Immigration Court Backlog Hits All-Time High
Immigration Court Backlog Hits All-Time High by Ethan Barton.
Backlogged cases in U.S. immigration court has hit an all-time high of nearly 600,000, despite a recent surge of new judges, government data shows.
“On average individuals have currently been waiting 670 days, and may have to wait much longer before their cases will be heard,” according to government data analyzed in a Monday report by Syracuse University’s Transactional Records Access Clearinghouse.
“Nine courts that currently account for a quarter of this backlog require some individuals to wait for more than four additional years from now before a hearing is scheduled,” the report continued.
The Immigration Court in San Francisco, for example, has 42,000 backlogged cases and some individuals must wait more than five years before their hearing date.
A total of 79 immigration judges have been sworn in since November 2015 and Congress recently approved funding for another 10 – a significant increase compared to earlier years, according to the report.
“But there is little evidence that this increase in hiring is sufficient to handle the incoming caseload, let alone make a dent in the court ‘s mountainous backlog,” the report said.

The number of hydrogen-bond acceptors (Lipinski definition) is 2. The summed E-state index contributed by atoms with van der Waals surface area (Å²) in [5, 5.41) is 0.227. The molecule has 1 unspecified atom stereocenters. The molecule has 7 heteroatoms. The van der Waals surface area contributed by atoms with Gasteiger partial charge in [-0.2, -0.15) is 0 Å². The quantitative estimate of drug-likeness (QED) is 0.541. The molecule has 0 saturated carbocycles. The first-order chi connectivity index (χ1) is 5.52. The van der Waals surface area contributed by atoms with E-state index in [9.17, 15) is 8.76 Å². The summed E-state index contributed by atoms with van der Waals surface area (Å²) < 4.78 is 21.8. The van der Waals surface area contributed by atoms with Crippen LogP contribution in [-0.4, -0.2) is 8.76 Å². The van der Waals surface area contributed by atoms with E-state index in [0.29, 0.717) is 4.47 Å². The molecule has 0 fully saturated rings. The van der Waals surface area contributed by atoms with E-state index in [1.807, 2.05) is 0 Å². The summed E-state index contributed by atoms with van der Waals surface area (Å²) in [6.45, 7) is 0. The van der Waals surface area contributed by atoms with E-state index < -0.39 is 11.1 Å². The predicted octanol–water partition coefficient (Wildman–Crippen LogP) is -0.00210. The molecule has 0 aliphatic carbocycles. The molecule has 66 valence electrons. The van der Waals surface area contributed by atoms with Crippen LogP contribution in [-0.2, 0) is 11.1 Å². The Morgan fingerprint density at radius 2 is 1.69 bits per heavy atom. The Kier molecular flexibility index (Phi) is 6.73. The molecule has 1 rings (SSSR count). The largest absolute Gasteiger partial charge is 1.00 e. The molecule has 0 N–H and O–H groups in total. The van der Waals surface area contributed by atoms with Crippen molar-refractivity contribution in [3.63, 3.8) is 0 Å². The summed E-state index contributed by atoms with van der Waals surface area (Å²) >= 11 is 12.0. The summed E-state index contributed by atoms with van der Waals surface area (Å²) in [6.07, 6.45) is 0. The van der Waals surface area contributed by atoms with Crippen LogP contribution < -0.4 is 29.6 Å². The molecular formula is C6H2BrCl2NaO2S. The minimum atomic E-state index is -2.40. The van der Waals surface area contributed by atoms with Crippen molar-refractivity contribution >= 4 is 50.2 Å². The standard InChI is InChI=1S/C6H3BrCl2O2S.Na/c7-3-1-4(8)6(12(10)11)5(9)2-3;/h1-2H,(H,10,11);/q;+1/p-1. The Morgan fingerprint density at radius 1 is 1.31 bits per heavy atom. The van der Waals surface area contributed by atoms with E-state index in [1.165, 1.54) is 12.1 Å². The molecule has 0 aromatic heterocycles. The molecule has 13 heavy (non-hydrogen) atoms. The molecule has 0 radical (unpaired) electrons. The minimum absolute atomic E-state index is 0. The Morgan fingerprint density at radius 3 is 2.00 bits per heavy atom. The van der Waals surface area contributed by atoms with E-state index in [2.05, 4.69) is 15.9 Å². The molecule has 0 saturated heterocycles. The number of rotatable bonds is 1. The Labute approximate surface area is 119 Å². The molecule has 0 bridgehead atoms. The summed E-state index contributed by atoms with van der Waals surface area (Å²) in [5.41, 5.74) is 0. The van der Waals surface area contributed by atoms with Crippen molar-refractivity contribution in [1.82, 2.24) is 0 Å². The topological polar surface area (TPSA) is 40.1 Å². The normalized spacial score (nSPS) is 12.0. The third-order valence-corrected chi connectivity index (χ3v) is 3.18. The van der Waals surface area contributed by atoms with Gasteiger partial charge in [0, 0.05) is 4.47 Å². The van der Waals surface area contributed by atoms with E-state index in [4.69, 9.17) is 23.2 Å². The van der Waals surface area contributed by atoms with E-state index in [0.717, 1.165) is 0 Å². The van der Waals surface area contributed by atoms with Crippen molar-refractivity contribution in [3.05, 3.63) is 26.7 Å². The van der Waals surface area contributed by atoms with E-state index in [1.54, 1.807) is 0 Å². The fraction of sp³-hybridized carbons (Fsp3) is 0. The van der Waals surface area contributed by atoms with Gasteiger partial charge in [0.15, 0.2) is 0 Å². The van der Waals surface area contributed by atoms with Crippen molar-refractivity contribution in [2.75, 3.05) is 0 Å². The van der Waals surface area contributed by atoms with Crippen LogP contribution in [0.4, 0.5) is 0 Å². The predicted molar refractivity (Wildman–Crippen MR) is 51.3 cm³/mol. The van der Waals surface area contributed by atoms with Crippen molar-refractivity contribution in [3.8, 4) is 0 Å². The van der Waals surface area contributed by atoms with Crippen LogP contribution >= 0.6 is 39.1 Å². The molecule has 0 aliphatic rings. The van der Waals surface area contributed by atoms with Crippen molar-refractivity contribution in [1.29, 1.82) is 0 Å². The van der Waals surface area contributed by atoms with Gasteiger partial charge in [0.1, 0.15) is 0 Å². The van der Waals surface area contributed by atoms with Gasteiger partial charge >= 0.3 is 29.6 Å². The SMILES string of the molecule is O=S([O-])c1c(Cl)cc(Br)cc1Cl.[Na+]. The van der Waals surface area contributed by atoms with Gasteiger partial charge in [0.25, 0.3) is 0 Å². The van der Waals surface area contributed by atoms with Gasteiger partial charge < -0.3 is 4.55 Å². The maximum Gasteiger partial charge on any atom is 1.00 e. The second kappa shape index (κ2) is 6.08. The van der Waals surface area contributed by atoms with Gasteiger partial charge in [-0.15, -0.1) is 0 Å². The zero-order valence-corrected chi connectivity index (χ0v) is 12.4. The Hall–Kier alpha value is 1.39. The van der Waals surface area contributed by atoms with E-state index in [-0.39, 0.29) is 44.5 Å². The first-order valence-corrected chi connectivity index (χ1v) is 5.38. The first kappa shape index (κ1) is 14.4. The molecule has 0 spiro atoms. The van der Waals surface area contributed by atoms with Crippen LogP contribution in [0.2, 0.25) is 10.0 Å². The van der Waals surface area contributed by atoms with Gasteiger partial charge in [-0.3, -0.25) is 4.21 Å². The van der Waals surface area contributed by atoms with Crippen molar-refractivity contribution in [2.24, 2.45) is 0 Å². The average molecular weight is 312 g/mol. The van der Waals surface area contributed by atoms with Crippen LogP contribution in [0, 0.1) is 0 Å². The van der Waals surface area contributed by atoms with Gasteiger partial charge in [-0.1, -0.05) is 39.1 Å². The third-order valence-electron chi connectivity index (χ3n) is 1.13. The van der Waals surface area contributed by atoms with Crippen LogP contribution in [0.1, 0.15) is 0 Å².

Additionally, individuals must face multiple immigration court hearings, “except for individuals who want to immediately agree to their removal,” the report said.
“How quickly a case can be heard varies by court location, and the priority assigned to the case,” the report said. “Thus, there is tremendous variation in scheduled wait times from an average of 22 days for the Immigration Court hearing cases in the Cibola County Correctional Center in Minnesota, to 1,820 average days for individuals heard by the Immigration Court sitting in Chicago, Illinois.”
“Individuals detained by [Immigration and Customs Enforcement] are generally given priority and their cases are heard more quickly,” the report continued.
Backlogged cases in U.S. immigration court has hit an all-time high of nearly 600,000, despite a recent surge of new judges, government data shows. "On average individuals have currently been waiti
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